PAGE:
BY MICHELLE SELLERS
Immigrants wanting to stay in the United States now have a new set of challenges to face in the wake of the Sept. 11 attacks . . . the 2001 Patriot Act.
In a Nov. 13 meeting hosted by the Attorney General Eliot Spitzer’s office at the Jamaica YMCA, immigration lawyers addressed the rights of immigrants after an arrest, domestic violence in relation to immigration law, and services provided to illegal immigrants wanting to obtain American citizenship.
Stephen Kaufman has spent 20 years of his legal career fighting for political asylum seekers from Romania and he spoke to the Queens gathering about how the penal law changed in October 1996 making immigrants deportable and ineligible for readmission to this country after deportation.
The two crimes the INS code looks for when considering or revoking citizenship are felonies and fraud, mostly sex offenses, prostitution and reckless endangerment, according to Kaufman.
However, in the wake of the Sept. 11 attacks, suspicion of being involved with terrorists has added new focus to INS investigations.
The Patriot Act of 2001 was passed in October to strengthen immigration laws following the attacks of Sept. 11. The new act grants the FBI and CIA access to the educational and financial documents of immigrants. It also allows for such information on lawful permanent residents to be acquired based upon suspicion of terrorism. Those resident can then be incarcerated or detained. In all cases, searches can be done without a court order of warrant, according to retired Judge Joy who was an audience member at the meeting.
Penni Bunyaviroch of Catholic Charities Department of Immigration and Refugee Services spoke on citizenship procedures and said that in addition to the five citizenship requirements, immigrants who are found to not have “good moral character” are now “red flagged” for deportation. Part of the INS “good moral character code” is paying child support, filing taxes, having no crime convictions and registering for social service, according to Bunyaviroch.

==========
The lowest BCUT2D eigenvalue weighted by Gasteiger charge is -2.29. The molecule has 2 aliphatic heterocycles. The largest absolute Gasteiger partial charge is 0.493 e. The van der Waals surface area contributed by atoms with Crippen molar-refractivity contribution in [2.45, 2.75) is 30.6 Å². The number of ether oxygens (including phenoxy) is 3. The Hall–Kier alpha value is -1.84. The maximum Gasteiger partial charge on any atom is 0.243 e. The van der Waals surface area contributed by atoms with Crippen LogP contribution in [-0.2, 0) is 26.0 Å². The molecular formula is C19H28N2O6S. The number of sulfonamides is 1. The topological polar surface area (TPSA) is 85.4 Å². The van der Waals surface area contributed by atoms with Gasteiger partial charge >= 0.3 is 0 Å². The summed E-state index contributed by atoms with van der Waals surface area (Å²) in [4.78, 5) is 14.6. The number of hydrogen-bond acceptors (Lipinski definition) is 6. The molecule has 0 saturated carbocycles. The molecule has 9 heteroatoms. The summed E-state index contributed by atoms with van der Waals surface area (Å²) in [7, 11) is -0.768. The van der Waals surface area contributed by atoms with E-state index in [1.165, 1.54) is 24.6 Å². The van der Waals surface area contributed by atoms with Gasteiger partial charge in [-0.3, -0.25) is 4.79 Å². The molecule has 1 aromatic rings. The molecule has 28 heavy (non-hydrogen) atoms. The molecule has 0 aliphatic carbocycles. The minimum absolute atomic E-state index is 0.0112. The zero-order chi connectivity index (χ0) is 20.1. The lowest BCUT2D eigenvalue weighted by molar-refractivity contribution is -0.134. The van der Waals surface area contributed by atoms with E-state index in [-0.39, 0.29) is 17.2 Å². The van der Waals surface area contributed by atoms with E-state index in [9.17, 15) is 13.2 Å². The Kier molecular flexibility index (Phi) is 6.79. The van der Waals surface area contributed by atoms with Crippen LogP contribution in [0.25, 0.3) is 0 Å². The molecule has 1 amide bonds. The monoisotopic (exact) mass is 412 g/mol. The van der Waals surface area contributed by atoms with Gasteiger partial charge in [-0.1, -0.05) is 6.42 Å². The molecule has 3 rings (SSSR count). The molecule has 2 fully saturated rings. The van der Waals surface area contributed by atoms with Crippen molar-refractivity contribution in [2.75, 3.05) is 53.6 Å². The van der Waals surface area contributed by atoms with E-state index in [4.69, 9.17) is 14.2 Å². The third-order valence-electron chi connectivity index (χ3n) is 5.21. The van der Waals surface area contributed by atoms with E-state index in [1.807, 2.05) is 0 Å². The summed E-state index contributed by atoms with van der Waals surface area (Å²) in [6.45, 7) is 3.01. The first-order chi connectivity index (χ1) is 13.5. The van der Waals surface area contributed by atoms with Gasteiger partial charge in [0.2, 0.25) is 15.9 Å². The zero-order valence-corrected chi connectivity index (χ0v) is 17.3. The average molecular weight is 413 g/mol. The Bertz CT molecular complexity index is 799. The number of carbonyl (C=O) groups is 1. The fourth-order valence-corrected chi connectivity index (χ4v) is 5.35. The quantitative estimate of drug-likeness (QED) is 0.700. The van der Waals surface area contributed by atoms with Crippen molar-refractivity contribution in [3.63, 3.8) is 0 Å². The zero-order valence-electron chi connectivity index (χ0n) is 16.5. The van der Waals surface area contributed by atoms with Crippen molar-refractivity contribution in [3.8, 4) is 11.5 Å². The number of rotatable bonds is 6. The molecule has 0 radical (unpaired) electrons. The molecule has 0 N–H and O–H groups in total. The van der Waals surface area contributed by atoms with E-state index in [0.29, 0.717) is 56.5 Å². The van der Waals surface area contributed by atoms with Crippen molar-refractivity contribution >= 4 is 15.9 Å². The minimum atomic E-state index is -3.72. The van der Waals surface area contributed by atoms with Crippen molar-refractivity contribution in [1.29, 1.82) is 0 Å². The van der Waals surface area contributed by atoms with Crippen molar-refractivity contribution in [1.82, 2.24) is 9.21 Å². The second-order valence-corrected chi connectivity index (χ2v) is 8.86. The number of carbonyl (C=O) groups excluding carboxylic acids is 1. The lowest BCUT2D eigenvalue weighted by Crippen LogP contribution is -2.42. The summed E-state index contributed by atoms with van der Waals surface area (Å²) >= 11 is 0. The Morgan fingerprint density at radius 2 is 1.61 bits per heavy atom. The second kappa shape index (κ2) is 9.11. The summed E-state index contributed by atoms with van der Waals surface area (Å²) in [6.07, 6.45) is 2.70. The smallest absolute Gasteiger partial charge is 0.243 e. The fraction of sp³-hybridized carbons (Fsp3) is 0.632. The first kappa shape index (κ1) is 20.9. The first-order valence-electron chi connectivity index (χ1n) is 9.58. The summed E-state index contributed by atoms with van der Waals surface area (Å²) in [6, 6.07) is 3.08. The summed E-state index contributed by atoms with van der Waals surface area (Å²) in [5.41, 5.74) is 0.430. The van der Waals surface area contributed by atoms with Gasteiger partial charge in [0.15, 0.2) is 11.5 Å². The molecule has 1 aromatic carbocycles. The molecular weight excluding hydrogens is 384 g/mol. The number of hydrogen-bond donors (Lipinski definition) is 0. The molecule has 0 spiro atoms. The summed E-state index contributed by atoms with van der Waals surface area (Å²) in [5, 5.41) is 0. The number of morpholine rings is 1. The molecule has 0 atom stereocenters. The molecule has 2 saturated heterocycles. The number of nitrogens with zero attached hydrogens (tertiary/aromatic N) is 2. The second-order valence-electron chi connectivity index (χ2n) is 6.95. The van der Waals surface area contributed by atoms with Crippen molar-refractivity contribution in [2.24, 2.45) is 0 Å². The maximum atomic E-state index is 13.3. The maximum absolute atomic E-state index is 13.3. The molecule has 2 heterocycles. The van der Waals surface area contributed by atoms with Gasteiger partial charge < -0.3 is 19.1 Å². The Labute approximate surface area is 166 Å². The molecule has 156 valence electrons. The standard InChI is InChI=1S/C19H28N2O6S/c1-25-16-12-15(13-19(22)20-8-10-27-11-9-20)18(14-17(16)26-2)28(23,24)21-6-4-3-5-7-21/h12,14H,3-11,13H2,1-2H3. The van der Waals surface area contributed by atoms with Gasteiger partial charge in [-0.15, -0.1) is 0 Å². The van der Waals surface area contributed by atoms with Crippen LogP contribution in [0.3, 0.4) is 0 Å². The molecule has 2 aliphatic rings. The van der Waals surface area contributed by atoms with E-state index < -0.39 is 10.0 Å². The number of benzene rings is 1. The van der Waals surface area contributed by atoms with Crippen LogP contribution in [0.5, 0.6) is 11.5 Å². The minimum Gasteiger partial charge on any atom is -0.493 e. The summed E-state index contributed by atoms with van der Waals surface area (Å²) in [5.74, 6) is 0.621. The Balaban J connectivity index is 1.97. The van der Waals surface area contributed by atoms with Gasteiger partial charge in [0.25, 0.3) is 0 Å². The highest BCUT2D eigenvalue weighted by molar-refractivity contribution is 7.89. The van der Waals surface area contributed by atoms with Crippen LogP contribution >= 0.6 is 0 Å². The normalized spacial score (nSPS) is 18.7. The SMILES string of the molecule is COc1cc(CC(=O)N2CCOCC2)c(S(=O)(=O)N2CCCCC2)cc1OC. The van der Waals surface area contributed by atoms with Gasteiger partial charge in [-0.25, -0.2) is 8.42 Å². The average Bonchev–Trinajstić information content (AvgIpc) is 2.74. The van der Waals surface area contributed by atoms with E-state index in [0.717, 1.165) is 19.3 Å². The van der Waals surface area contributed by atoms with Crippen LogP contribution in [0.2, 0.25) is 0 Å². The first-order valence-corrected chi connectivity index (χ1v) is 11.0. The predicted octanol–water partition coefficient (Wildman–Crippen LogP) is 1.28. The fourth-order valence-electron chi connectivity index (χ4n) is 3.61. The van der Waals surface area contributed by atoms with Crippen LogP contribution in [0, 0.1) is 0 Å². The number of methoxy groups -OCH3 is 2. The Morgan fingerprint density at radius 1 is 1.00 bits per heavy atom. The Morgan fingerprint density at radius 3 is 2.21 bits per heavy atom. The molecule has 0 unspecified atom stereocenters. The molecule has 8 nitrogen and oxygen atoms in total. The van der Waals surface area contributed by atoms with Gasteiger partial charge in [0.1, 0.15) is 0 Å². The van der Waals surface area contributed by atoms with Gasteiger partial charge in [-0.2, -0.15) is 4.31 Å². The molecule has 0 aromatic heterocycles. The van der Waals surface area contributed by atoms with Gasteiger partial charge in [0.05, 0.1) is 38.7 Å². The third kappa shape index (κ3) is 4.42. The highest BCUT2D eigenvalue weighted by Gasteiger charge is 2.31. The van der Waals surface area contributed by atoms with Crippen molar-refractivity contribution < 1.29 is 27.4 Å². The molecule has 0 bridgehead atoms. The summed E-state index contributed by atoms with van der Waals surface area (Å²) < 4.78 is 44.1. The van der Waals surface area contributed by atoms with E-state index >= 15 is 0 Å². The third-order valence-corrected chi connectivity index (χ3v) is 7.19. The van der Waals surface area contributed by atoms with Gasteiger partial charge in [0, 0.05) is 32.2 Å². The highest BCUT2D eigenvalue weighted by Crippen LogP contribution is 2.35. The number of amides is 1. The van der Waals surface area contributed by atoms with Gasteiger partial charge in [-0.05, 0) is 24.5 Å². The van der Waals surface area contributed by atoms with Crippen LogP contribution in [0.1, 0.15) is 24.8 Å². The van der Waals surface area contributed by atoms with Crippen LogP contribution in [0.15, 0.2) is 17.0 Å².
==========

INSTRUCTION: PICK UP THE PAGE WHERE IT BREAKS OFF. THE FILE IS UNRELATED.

When looking for expertise in all aspects of immigration law, information can be found at the following locations:
• For an immigration lawyer, the attorney general’s website was recommended at www.ilawyer.com.
• For general information, call the New York Immigration Hotline at (800) 566-7636.
• If specific information is needed, contact the Liberty Center located at 103-34 121st Street, in Jamaica. The number is 847-3757.
Schools Receive WTC Aid
BY LIZ GOFF
Community School District 25 in northeast Queens last week received $313,696 in federal disaster aid (mental health dollars), to assist students who were directly affected by the Sept. 11 attack on the World Trade Center.
The funds are earmarked for one-on-one counseling for children who lost a parent or close friend or relative in the attack.
The Board of Education disbursed this first-wave funding to school districts where more than 80 children lost someone in the disaster, said Fran Goldstein, who is heading the board’s efforts to obtain counseling for children who have been traumatized. Goldstein said that 148 children in the northern Queens district lost family on Sept. 11.
“Our top priority in the disbursement of this funding was to get counseling for children who lost a parent,” she said.
Additional federal and state aid will be distributed among districts citywide as it is received, along with money received through private donations.
Reacting To The Capture Of Kabul
BY ARLENE LEWIS
Nisar Ahmad Zuri, publisher and editor-in-chief of Zuri Publishing House-Kabul in Rego Park, told the Tribune that he had “joy beyond description” at the takeover of Kabul by the anti-Taliban forces.
“Afghanis, in general, are glad this happened,” he said. “The bombings were an effective tool to step in and get the Taliban out. They could not even defend themselves or the people of Kabul.”
He reported there is already a return to a more humane and sensible lifestyle, pointing out that men have shaved their beards and women are able to shed the “chadrie,” which covered them from head to toe.